Since 2014 I have co-organised (with Dr Xiaosi Gu – now at Mount Sinai, NYC) the UCL Computational Psychiatry Course: the first such course in the world. It provides a 2 day introduction to the computational modelling of behaviour in psychiatric research, and the slides and audio of past lectures are online here: 

http://www.cpcourse.org


Research Summary

I use Computational Psychiatry to understand schizophrenia and the psychosis spectrum. Computational models can link biological, social and psychological accounts of mental function and dysfunction in a mathematically rigorous way (Adams et al., 2016, JNNP).


There may be two major biological pathologies in schizophrenia: 

i) dysfunction of NMDA receptors, which may be compensated by interneuron downregulation, causing disinhibition and loss of 'SNR' in higher hierarchical areas such as prefrontal cortex and hippocampus.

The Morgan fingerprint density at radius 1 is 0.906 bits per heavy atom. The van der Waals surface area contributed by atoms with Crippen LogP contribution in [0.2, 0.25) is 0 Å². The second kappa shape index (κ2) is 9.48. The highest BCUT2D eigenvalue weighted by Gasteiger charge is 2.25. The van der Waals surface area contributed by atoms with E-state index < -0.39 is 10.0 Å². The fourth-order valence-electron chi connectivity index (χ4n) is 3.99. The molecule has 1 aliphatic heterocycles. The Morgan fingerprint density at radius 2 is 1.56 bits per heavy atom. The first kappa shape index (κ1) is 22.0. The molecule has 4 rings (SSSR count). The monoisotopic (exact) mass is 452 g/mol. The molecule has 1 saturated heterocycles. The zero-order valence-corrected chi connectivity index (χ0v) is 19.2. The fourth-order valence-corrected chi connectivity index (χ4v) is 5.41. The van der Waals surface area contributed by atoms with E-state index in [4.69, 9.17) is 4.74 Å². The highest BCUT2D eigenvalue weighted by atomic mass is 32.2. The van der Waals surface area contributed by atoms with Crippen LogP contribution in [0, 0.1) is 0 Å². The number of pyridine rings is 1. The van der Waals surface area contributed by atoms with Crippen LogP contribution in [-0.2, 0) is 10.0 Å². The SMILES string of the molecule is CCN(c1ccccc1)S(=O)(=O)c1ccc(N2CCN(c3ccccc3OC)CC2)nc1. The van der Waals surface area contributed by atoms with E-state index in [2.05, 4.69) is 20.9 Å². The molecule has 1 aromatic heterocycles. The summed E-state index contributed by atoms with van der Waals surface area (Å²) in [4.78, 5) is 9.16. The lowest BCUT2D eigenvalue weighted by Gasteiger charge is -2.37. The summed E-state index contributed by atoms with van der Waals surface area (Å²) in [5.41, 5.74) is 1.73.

ii) increased synthesis and release of dopamine in the striatum.


I use models of brain function to understand how these changes might contribute to schizophrenia and psychosis. Examples include:


i) Modelling perception, action & cognition: 

The brain may perform (or approximate) Bayesian inference on the causes of its sensory data (e.g. by updating top-down predictions with bottom-up prediction errors). Imprecise prior beliefs could cause various phenomena in schizophrenia (Adams et al., 2013, Front Psychiatry). Altered circuit properties could also affect belief stability and 'noise' in decision-making (e.g. in the ‘beads’ task; Adams et al., 2018, J Neurosci), and delusions could arise due to habitual and affective influences on a noisy cognitive system (Adams et al, 2021, Schiz Res). 


ii) Modelling imaging data: